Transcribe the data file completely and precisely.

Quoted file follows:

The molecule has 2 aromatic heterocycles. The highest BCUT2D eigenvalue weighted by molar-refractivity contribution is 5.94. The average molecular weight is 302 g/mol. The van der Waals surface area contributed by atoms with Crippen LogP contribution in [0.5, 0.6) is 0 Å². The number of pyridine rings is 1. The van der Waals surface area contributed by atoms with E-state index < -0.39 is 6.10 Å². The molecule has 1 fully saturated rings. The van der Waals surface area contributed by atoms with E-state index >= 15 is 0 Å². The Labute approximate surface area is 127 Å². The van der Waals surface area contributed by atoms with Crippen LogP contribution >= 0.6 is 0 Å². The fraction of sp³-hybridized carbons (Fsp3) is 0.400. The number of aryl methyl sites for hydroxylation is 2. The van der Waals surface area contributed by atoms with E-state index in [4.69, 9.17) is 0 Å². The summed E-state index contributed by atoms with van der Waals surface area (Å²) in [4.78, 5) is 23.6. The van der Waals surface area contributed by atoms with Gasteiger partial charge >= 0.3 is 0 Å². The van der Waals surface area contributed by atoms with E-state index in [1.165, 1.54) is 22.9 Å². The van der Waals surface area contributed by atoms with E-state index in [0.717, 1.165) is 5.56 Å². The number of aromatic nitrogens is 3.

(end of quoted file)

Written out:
The molecule has 2 aromatic heterocycles. The highest BCUT2D eigenvalue weighted by molar-refractivity contribution is 5.94. The average molecular weight is 302 g/mol. The van der Waals surface area contributed by atoms with Crippen LogP contribution in [0.5, 0.6) is 0 Å². The number of pyridine rings is 1. The van der Waals surface area contributed by atoms with E-state index < -0.39 is 6.10 Å². The molecule has 1 fully saturated rings. The van der Waals surface area contributed by atoms with E-state index >= 15 is 0 Å². The Labute approximate surface area is 127 Å². The van der Waals surface area contributed by atoms with Crippen LogP contribution >= 0.6 is 0 Å². The fraction of sp³-hybridized carbons (Fsp3) is 0.400. The number of aryl methyl sites for hydroxylation is 2. The van der Waals surface area contributed by atoms with E-state index in [4.69, 9.17) is 0 Å². The summed E-state index contributed by atoms with van der Waals surface area (Å²) in [4.78, 5) is 23.6. The van der Waals surface area contributed by atoms with Gasteiger partial charge >= 0.3 is 0 Å². The van der Waals surface area contributed by atoms with E-state index in [1.165, 1.54) is 22.9 Å². The van der Waals surface area contributed by atoms with E-state index in [0.717, 1.165) is 5.56 Å². The number of aromatic nitrogens is 3.